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Professional Ruby on Rails™ by Noel Rappin

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8.3. Writing JavaScript in Ruby

The remote tag helper methods are easy to use and well suited to the basic task of updating the HTML inside a particular element on the page. That's a rather limited subset of what you can do with JavaScript, however. You'll often want to update more than one spot on the page, or do JavaScript manipulation on an element based on changing its style rather than its text. Although you could do all of that using the one of the various callback features to embed JavaScript into various nooks and crannies of the link_to_remote, that can be awkward. The Rails facility for writing more complex JavaScript effcts is an RJS template, which allows you to write Ruby code that is converted to JavaScript commands.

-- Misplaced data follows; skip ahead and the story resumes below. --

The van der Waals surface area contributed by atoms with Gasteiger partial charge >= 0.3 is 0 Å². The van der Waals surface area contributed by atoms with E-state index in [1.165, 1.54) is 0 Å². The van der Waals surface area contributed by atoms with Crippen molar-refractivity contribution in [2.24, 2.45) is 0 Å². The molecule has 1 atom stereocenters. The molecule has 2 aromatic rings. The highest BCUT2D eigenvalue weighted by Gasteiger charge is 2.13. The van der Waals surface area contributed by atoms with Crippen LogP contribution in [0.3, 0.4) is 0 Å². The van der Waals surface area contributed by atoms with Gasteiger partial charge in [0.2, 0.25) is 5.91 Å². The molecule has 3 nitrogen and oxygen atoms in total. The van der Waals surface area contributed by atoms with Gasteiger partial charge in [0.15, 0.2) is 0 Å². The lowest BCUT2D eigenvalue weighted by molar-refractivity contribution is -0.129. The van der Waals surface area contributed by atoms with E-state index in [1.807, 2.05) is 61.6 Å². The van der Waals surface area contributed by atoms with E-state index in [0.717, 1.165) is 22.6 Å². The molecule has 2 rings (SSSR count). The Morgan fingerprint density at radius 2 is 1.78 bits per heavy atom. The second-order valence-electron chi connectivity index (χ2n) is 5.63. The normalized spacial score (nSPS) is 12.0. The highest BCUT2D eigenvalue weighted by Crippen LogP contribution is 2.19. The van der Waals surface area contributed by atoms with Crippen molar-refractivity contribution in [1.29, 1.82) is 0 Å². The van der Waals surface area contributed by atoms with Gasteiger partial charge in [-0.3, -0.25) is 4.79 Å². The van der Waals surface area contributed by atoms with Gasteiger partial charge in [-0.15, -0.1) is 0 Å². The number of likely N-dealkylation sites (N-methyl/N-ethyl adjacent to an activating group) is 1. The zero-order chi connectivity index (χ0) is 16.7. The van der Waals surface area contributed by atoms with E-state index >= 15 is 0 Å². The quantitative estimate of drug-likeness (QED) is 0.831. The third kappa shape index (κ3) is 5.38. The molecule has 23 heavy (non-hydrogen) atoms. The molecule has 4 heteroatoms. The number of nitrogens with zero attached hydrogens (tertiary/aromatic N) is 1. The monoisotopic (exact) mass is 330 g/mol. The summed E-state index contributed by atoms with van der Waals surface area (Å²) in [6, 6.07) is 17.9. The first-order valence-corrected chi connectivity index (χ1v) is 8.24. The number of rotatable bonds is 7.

It's important to start the discussion of RJS with the disclaimer that although RJS is a nifty way to get a lot of JavaScript functionality into your application, it's in no way a substitute for actually writing JavaScript — especially if you want to try something really new and unique. Also, this book isn't about JavaScript per se, so let's focus on what you can accomplish with Ruby and Rails.

RJS code can be injected into your Rails page in one of two ways. The originally intended behavior was that the code would be placed in a view similar to an html.erb view, with the extension .rjs. However, over time, because many RJS invocations are pretty short and because they don't really behave like the HTML templates, it's more and more common to see them ...

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